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Hardknott Roman Fort is one of the UK’s most remote Roman forts, situated in the Eskdale Valley in Cumbria and dating back to the early years of the second century AD. The fort is on land owned by the charity The National Trust – you can find out more about the work of The National Trust via the infographic attachment to this post.

There are many Roman historic sites in Britain that are accessible to the public, including Roman roads and other areas that do not require special permission to enter. Fiyaz Mughal has a passion for exploring the Roman history of Great Britain, often visiting sites of special interest along the coastline and inland. As one of the most remote outposts of the ancient Roman Empire, Hardknott Roman Fort was not occupied for long, yet its remains can still be viewed almost 2,000 years later.

History of the Fort

Hardknott Roman Fort was constructed and used between the years 120 and 138 AD, during the reign of the Emperor Hadrian. It is known to have garrisoned the Fourth Cohort of Dalmatians, who hailed from the Balkans, as recorded in an inscription from the south gate of the fort of which fragmentary evidence remains to this day.

In the late 130s, Hardknott was demilitarised as Roman forces reoccupied the south of Scotland and was later regarrisoned in the 160s under the leadership of Marcus Aurelius. It was sometime in the early years of the third century AD that the fort, which was known in Roman times as Mediobogdum, was finally abandoned. Objects that have been found in the surrounding area suggest that for some time after this the fort was used by travellers and passing patrols as an area of temporary shelter.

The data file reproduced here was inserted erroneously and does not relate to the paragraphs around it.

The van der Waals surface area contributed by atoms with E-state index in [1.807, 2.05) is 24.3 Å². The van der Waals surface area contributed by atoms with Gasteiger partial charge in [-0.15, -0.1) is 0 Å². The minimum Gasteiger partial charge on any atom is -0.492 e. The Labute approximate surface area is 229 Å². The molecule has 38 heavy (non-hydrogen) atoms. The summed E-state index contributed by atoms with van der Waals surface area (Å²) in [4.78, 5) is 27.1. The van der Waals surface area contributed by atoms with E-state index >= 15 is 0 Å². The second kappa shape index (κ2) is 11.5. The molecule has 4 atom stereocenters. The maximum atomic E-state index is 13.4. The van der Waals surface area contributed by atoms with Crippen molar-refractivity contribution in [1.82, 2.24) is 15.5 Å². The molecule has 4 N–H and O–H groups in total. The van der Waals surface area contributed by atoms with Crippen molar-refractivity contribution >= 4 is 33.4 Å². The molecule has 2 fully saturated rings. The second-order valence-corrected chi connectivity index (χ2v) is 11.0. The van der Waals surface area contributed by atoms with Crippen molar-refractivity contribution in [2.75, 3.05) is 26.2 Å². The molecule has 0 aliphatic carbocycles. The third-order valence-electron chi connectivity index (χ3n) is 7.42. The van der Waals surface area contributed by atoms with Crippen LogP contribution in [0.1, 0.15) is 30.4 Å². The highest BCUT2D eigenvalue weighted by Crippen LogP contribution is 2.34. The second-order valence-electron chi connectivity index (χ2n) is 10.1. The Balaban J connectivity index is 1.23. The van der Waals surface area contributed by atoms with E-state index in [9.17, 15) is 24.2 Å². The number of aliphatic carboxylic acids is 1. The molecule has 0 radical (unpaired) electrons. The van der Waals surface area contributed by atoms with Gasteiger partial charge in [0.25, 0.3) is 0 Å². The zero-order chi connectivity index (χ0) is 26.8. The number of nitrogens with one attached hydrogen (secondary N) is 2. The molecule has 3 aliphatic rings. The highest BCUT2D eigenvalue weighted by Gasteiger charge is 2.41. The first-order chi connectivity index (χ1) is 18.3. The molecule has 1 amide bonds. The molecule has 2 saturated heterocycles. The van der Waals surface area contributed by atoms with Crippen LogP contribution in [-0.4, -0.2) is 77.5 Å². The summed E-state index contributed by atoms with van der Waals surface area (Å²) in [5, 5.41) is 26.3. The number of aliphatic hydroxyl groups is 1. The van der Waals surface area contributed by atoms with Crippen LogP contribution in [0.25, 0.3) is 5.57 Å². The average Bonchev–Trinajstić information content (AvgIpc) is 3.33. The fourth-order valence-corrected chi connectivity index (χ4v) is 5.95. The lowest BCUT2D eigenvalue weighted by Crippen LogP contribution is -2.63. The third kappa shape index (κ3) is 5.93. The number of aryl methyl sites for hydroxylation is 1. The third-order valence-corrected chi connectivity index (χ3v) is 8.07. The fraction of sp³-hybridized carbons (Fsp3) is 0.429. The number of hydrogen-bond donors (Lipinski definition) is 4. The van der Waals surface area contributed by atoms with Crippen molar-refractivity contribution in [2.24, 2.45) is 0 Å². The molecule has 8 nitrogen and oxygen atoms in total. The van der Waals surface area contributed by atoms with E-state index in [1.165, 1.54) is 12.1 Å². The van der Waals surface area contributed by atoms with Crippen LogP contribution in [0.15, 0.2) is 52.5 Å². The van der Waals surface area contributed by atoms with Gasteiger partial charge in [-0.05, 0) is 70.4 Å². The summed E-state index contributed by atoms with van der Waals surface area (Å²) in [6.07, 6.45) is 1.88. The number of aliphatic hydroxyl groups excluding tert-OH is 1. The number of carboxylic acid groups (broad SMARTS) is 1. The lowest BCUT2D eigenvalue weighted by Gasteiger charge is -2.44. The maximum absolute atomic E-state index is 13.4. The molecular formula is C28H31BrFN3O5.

Stone Buildings

In the centre of Hardknott Fort we can see the ruins of three stone buildings, as the lower courses of these buildings have survived almost intact. The headquarters building lies directly opposite the south entrance, comprised of a main courtyard flanked by several smaller, narrow rooms which it is thought were used as the garrison’s armouries.

The ‘cross-hall’ lies to the far end of this main courtyard, which is where justice would have been dispensed to defaulters by the fort commander. A small temple lay just beyond this, housing dedicated altars and the standards of the garrison. Offices for record-keeping and administration lay to either side of this temple.

The commander’s residence lay to the left of the headquarters; in the case of Hardknott we can deduce only intermittent use of the fort as this was left largely unfinished. The granaries lay to the right of the courtyard, with flooring raised up on piers to prevent infestation by vermin and promote air circulation. The site today is managed by English Heritage, which you can find out more about by watching the attached short video.

Bath House and Parade Grounds

The bath house lies externally from the main fort buildings and is comprised of several rooms. One would have housed the furnace, with three bathing rooms for hot, warm and cold bathing. A further circular room lying just to the left contained its own furnace and was used for steam like a modern sauna.

The parade grounds are also external, evidenced by a flat plateau approximately 200 metres to the east of the fort. It is here that soldiers would have practised drill manoeuvres and exercised. There is no evidence remaining of soldier’s accommodation, suggesting they were instead housed in leather tents.

In the PDF attachment you can find details of the walk that encompasses Hardknott Roman Fort.